A few not so brief notes on the Queensland Marsupial Lion, courtesy of Peter Darben.

(With a heartfelt tip 'o the hat to Healy and Cropper, "Out of the Shadows" 1994, Iron bark Publishing, Sydney)

If you look in any respectable book on native Australian animals published before the 1960's, it's very likely that you'd come across a listing for something called the Queensland Marsupial Lion or Tiger. No specimen was ever recovered from this critter, but the number of white settlers who reported such a beast convinced the folks in charge that something was roaming the bush in far north QLD. The local aboriginal tribes had names for a particularly vicious animal which could climb trees - the Yarri - of which they were justly wary. The existence of such a creature was supported by fossil remains as young as 10,000 years old found in Southern QLD of a largish tree-living marsupial predator aptly named _Thylacoleo carnifex_. Healy and Cropper quote Richard Owen as describing _Thylacoleo_ as " . . . one of the fellest and most destructive of predatory beasts."

Most of the early reports of the Marsupial Lion centred around northern QLD with its dense and sometimes inaccessible tropical rainforest. In the 1940's and 50's however, another flap of sightings of a striped tiger-like beast was reported further to south around Maryborough and Gympie, which lie just to the north of the Sunshine Coast.

The Queensland Marsupial Lion/Tiger/Cat is usually described as a heavy-set animal about the size of a large dog with stripes across its whole back. It has a feline head and a nasty temperament, often taking its temper out on dogs sent out at it.Numerous reports describe it leaping through the air and disembowelling dogs with a swipe of its claws. Many reports indicate that it is a marsupial, from a peculiar hopping gait, to great leaps, to an investigation of carcasses which revealed a pouch in the female. The most likely candidate for the identity of this animal is either a surviving population of _Thylacoleo_ or a descendent of these creatures. _Thylacoleo_ has been suggested as the culprit in some of the ABC reports, including the Grampions Puma in Victoria, although Healy and Cropper regard that the actual appearance of _Thylacoleo_ was anything but feline :

"Its hand-like paws, for instance, were designed for grasping tree limbs and would leave nothing like the cat tracks found at Emmaville and elsewhere. _Thylacoleo_'s jaws housed massive tusk-like incisors which protruded from its jaws and gave the creature's face a very distinctive appearance. It is very doubtful any close observer would confuse a surviving _Thylacoleo_ with a panther or any known big cat. The animal, in fact, may have looked more like a huge, murderous possum than a lion." "Out of the Shadows", p59
If not a _Thylacoleo_ maybe a surviving contemporary relative. It's rather unlikely that a creature might have speciated in less than 10,000 years. Another explanation may be involved with perception. If a carnivore has a long snout, one might describe it as dog-like (eg. Tasmanian Wolf was a common synonym for the thylacine). If it's shorter, we may describe it as feline (or possibly ursid). perceptually, humans are better at describing things by shoe-horning them Walcott style into groups were are familiar with - we love to categorise things. Curiously, the Queensland Museum has a rather nice animatronic _Thylacoleo_ lying on a rock at the entrance to its paleontology section (as well as a bloody big goanna a little further in) which is mainly devoted to the rich fossil find at Riversleigh Station. This specimen is quite feline in appearance, resembling a maneless lion (it slowly breathes and flicks its tufted tail every now and then, scaring the unwary). Its coat is deep red with paler spots - the pattern seen in our smaller dasyurid marsupials, like the Quolls and Tasmanian Devils (white on black).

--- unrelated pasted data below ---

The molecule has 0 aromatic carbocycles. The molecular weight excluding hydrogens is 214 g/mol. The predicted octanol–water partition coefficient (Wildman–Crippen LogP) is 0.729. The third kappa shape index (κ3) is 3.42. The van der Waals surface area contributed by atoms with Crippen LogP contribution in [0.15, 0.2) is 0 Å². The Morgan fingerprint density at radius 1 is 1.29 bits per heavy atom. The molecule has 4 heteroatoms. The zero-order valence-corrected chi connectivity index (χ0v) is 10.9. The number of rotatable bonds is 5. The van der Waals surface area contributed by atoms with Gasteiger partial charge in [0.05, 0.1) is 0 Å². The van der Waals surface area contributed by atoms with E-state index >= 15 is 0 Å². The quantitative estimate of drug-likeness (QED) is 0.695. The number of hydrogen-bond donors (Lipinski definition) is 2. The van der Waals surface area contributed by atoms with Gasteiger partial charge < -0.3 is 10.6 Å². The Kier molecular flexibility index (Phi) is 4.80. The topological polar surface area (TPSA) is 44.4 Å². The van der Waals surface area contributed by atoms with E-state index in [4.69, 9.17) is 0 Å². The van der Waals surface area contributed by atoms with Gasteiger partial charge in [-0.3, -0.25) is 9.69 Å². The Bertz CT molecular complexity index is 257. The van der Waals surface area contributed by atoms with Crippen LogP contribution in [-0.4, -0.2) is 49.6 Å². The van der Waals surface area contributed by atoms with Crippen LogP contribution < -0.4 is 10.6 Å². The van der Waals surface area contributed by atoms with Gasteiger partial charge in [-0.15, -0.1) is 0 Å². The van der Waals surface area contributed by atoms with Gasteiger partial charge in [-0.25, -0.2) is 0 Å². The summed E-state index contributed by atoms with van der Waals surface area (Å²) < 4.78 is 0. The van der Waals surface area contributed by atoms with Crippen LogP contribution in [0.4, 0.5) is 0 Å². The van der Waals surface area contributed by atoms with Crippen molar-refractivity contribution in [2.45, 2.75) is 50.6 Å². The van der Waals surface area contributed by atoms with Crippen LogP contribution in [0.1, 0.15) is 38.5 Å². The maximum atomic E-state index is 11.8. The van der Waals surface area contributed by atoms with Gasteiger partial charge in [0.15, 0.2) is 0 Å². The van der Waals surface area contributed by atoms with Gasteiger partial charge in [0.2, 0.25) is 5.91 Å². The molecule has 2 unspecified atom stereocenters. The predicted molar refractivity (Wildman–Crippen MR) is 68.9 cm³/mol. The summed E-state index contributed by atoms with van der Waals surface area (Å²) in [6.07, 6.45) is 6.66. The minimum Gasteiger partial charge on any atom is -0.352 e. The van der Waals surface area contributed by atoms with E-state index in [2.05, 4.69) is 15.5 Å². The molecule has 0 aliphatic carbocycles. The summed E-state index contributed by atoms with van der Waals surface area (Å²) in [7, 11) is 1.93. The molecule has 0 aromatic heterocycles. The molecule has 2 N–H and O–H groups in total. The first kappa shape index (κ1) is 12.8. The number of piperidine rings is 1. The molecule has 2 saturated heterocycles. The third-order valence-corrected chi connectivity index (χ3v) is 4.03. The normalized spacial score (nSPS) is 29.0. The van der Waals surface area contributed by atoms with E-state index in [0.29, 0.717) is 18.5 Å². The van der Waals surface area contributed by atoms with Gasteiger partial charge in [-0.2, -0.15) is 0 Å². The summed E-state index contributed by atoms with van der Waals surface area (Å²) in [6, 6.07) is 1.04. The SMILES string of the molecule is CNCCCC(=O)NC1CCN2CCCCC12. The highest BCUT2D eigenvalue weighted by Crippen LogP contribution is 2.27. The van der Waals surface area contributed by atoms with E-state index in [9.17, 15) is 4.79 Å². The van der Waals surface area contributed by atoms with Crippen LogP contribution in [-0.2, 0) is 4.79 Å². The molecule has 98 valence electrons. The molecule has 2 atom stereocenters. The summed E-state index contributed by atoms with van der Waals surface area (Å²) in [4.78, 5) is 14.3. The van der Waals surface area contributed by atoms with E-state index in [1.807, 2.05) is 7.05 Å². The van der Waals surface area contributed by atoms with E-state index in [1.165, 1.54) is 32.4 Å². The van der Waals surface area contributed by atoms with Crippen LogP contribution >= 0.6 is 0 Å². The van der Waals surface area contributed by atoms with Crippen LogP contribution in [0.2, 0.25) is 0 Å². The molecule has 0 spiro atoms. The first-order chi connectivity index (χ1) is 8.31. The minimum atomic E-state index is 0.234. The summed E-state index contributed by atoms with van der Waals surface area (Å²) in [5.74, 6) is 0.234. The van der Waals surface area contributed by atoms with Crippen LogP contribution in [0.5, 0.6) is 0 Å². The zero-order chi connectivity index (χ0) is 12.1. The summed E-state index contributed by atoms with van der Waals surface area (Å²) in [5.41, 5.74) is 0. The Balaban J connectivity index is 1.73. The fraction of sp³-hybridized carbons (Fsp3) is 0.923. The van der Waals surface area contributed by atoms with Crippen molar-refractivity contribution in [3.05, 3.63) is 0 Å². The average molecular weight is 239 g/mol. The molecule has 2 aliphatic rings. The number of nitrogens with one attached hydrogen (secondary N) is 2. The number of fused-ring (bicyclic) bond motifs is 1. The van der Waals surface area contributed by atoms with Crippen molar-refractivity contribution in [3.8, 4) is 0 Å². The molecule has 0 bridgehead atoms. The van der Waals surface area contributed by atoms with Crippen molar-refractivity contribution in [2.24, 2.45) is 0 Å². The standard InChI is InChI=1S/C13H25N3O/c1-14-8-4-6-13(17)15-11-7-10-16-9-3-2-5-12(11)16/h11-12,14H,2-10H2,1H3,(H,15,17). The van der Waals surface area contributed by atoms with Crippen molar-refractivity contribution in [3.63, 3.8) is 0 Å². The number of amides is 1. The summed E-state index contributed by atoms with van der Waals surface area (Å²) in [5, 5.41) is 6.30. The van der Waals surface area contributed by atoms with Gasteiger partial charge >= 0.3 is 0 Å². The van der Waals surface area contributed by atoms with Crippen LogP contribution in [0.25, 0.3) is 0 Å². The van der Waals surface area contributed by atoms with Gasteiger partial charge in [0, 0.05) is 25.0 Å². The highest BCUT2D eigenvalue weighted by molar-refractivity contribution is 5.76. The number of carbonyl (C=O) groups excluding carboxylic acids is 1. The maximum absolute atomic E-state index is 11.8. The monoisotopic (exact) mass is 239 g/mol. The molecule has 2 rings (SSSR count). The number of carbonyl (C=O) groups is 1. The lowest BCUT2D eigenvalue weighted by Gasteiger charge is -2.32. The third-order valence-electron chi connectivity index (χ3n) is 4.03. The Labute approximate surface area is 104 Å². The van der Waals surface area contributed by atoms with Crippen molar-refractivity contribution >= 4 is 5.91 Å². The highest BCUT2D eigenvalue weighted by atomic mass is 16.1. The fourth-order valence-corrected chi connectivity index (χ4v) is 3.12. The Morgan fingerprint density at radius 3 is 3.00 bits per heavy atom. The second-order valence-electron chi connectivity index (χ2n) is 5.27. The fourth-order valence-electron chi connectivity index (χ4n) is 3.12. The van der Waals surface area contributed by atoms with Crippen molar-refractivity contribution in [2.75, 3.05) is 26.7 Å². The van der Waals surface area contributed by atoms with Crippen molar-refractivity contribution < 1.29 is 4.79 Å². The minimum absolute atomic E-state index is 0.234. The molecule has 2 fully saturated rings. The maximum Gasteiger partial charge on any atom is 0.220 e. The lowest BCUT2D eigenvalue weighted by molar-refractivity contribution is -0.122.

Is the Beast of Buderim a thylacoleo-oid carnivorous marsupial ? Quite possibly some of the later reports might indicate this. Whilst the earlier articles (particularly the ones around Buderim itself) feature doglike creatures, which opens the possibility to confusion with real dogs, some of the later stories are classical marsupial lion tales (feline appearance, leaping through the air, disembowelling, appalling temperament). The point has been raised by at least two of the witnesses and is the theory Toni McRae holds herself. I'd like to think that we haven't wiped out as many marsupials as we appear to have done so, but I'd like to see some more concrete evidence as well. Definitely there was something scaring farmers and aboriginals alike up the eastern seaboard up until at least the first part of this century.

As a postscript - a personal note. Back in the fifties, two of my uncles and an aunt were wandering through some thick scrub in the D'Aguilar Ranges just northwest of Brisbane on a nighttime hunting trip (some of my relatives are Oz equivalents of hillbillies - they have their own language). Whilst they were wandering along, something shambled out of the bushes to one side and run away. As fine strapping young Australians, they did the natural thing and shot at it - it let out a cry and stumbled but kept on moving. It scared them quite a bit. My aunt describes it as as the same size as a 'roo but thickset, more like a panda. It stood up on its hind legs and moved with something between a hop and a run. Its fur was pale, almost white.

(credits - "Sightings fuel search for Tiger" Sunshine Coast Sunday 30/4/95
"Beast of Buderim", Sunday Mail 18/6/95
"Odd beast seen again", Sunday Mail 25/6/95
"Beast of Buderim on the prowl", Sunday Mail 2/7/95
"Doris captures Buderim beast", "The taming of the tiger" Sunday Mail 9/2/95)